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Research Papers

Numerical Study of Transport of Anticancer Drugs in Heterogeneous Vasculature of Human Brain Tumors Using Dynamic Contrast Enhanced-Magnetic Resonance Imaging

[+] Author and Article Information
Ajay Bhandari

Department of Mechanical Engineering,
Indian Institute of Technology,
Kanpur 208016, India
e-mail: ajayb@iitk.ac.in

Ankit Bansal

Department of Mechanical and
Industrial Engineering,
Indian Institute of Technology,
Roorkee 247677, India
e-mail: abansfme@iitr.ac.in

Anup Singh

Centre for Biomedical Engineering,
Indian Institute of Technology,
Delhi 110016, India;
Department of Biomedical Engineering,
All India Institute of Medical Sciences,
Delhi 110016, India
e-mail: anupsm@cbme.iitd.ac.in

Niraj Sinha

Department of Mechanical Engineering,
Indian Institute of Technology,
Kanpur 208016, India
e-mail: nsinha@iitk.ac.in

1Corresponding author.

Manuscript received August 15, 2017; final manuscript received November 7, 2017; published online March 16, 2018. Assoc. Editor: Ram Devireddy.

J Biomech Eng 140(5), 051010 (Mar 16, 2018) (10 pages) Paper No: BIO-17-1366; doi: 10.1115/1.4038746 History: Received August 15, 2017; Revised November 07, 2017

Systemic administration of drugs in tumors is a challenging task due to unorganized microvasculature and nonuniform extravasation. There is an imperative need to understand the transport behavior of drugs when administered intravenously. In this study, a transport model is developed to understand the therapeutic efficacy of a free drug and liposome-encapsulated drugs (LED), in heterogeneous vasculature of human brain tumors. Dynamic contrast enhanced-magnetic resonance imaging (DCE-MRI) data is employed to model the heterogeneity in tumor vasculature that is directly mapped onto the computational fluid dynamics (CFD) model. Results indicate that heterogeneous vasculature leads to preferential accumulation of drugs at the tumor position. Higher drug accumulation was found at location of higher interstitial volume, thereby facilitating more tumor cell killing at those areas. Liposome-released drug (LRD) remains inside the tumor for longer time as compared to free drug, which together with higher concentration enhances therapeutic efficacy. The interstitial as well as intracellular concentration of LRD is found to be 2–20 fold higher as compared to free drug, which are in line with experimental data reported in literature. Close agreement between the predicted and experimental data demonstrates the potential of the developed model in modeling the transport of LED and free drugs in heterogeneous vasculature of human tumors.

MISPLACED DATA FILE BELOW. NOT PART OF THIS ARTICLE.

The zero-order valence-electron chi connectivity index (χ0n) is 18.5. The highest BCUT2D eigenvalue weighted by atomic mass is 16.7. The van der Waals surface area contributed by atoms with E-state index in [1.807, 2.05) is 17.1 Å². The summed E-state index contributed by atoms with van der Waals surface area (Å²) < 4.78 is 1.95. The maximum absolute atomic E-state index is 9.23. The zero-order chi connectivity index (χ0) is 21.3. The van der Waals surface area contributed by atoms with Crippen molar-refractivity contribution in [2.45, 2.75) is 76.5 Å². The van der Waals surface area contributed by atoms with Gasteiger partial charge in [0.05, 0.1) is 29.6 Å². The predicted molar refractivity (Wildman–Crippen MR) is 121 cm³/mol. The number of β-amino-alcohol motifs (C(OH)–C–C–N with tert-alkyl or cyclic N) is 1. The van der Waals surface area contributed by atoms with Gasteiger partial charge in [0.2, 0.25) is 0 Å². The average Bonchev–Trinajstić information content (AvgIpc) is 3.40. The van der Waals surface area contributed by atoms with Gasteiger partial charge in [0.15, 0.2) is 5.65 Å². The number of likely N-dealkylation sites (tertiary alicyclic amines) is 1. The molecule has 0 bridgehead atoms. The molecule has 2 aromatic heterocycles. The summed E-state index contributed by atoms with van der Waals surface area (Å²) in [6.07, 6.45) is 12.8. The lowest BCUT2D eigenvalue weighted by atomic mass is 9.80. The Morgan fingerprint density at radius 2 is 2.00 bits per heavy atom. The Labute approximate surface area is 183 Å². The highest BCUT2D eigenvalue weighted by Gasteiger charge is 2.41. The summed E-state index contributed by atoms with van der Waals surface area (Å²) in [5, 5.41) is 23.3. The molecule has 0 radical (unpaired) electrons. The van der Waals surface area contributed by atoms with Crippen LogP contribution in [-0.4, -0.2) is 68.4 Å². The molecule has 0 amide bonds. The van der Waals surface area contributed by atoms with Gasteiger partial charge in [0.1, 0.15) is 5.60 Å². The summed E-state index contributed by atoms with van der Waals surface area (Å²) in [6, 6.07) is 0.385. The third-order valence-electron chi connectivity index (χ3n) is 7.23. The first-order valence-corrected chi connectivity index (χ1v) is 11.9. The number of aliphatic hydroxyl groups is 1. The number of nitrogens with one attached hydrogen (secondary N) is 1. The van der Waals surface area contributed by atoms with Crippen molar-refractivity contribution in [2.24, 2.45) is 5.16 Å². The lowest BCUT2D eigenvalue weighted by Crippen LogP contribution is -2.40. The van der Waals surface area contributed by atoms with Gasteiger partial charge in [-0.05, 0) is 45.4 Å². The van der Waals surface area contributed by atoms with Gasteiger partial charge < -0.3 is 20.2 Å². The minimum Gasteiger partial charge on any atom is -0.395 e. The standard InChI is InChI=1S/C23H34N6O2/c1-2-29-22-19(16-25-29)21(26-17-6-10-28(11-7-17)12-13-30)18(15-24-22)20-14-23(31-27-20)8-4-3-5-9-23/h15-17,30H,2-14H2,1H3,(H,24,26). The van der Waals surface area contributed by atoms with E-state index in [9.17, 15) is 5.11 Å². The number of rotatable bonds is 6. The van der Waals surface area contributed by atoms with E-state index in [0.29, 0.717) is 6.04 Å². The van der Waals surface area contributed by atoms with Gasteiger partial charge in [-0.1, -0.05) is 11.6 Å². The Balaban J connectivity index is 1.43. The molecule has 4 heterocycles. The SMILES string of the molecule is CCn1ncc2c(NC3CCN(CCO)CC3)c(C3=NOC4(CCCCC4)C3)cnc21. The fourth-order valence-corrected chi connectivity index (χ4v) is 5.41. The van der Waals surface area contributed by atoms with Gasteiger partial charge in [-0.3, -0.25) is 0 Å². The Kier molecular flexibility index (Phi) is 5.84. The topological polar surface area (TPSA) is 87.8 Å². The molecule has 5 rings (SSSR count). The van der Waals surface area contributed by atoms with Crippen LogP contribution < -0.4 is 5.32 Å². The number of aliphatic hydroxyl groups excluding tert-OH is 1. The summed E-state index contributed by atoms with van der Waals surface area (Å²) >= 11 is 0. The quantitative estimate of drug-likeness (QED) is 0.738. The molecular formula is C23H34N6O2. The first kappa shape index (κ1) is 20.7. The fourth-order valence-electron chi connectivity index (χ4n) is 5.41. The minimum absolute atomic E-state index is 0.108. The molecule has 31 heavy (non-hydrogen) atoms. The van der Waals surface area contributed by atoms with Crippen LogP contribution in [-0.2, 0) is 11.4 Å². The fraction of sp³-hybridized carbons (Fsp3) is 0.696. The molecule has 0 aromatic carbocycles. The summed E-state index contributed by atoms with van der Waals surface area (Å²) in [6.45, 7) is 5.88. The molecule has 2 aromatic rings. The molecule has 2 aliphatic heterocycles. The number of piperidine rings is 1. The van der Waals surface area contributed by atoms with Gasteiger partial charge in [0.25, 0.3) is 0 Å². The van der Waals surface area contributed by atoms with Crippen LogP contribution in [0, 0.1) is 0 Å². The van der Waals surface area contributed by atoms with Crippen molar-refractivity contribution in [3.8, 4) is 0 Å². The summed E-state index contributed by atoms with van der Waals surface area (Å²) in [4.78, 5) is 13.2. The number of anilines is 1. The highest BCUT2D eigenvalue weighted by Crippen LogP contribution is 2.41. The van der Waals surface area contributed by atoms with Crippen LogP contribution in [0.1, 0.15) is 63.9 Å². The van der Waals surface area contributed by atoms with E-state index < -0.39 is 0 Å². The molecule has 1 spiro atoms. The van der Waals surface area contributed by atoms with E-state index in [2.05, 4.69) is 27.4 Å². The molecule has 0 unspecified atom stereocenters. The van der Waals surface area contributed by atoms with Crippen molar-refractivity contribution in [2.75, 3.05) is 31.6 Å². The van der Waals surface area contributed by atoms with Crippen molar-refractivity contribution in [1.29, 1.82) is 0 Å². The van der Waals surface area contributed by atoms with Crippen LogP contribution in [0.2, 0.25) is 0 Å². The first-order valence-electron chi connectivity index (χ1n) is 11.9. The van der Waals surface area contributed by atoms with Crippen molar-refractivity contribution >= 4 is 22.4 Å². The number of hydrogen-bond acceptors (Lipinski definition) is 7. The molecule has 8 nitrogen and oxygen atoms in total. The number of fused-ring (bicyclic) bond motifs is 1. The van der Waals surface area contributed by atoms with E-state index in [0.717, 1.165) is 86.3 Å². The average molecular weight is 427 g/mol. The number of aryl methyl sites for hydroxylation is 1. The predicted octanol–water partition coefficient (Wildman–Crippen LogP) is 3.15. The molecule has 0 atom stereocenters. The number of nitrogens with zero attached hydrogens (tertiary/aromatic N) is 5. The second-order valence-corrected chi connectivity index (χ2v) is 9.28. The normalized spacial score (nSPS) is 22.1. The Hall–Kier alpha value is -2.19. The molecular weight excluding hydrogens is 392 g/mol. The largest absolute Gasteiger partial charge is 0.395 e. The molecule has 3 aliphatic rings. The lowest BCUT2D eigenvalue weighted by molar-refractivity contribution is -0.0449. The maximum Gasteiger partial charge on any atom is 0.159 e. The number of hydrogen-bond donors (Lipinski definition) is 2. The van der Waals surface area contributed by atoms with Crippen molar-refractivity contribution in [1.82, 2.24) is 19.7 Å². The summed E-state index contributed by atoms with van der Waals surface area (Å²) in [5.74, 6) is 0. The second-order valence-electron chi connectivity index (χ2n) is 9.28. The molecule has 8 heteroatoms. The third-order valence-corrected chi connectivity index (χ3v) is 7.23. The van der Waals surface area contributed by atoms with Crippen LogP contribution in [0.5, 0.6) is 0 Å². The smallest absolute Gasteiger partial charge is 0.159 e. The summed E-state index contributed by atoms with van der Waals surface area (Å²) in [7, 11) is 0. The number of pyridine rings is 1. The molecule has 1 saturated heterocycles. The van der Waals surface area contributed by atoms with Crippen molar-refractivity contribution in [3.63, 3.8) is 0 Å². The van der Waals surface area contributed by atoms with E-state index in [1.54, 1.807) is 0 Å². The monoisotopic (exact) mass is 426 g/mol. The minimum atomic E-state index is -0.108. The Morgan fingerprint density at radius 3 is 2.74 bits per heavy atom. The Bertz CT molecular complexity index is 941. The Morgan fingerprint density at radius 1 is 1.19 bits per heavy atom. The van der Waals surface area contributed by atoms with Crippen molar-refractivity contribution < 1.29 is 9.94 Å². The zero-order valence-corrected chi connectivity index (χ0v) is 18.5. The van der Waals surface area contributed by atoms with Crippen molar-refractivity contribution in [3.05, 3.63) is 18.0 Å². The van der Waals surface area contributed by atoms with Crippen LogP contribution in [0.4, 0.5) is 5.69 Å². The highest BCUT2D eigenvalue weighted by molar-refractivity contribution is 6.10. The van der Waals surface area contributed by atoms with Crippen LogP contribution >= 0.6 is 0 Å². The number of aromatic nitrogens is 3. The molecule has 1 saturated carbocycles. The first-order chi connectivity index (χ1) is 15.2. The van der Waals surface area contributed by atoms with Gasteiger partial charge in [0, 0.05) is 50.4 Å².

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Copyright © 2018 by ASME
Topics: Drugs , Tumors
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Figures

Grahic Jump Location
Fig. 2

Contour maps of (a) interstitial volume fraction (porosity), (b) plasma volume fraction, and (c) cell density of slice 8 of MR data set

Grahic Jump Location
Fig. 1

(a) Precontrast T1 weighted MR image of one slice of human brain, (b) postcontrast T1 weighted image, (c) zoomed view of tumor portion, and (d) segmented CFD single slice including tumor (dark blue) and remaining normal tissue

Grahic Jump Location
Fig. 7

Line plots showing comparison of cell density by LRD and free drug along horizontal bisector of slice at different times: (a) 1 h, (b) 12 h, (c) 24 h, and (d) 48 h (dashed lines indicate tumor boundary)

Grahic Jump Location
Fig. 3

Contour maps representing distribution of free drug at different times: (a) 1 h, (b) 12 h, (c) 24 h, and (d) 48 h. Scale bar is same as in Fig. 2.

Grahic Jump Location
Fig. 4

Line plots along horizontal bisector through tumor region of slice at different times of free drug (a) interstitial concentration and (b) intracellular concentration (dashed lines indicate tumor boundary)

Grahic Jump Location
Fig. 5

Line plots along horizontal bisector through tumor region of slice at different times of LRD (a) interstitial concentration and (b) intracellular concentration (dashed lines indicate tumor boundary)

Grahic Jump Location
Fig. 6

Line plots showing comparison of interstitial concentration by LRD and free drug along horizontal bisector of slice at different times: (a) 1 h, (b) 12 h, (c) 24 h, and (d) 48 h (dashed lines indicate tumor boundary)

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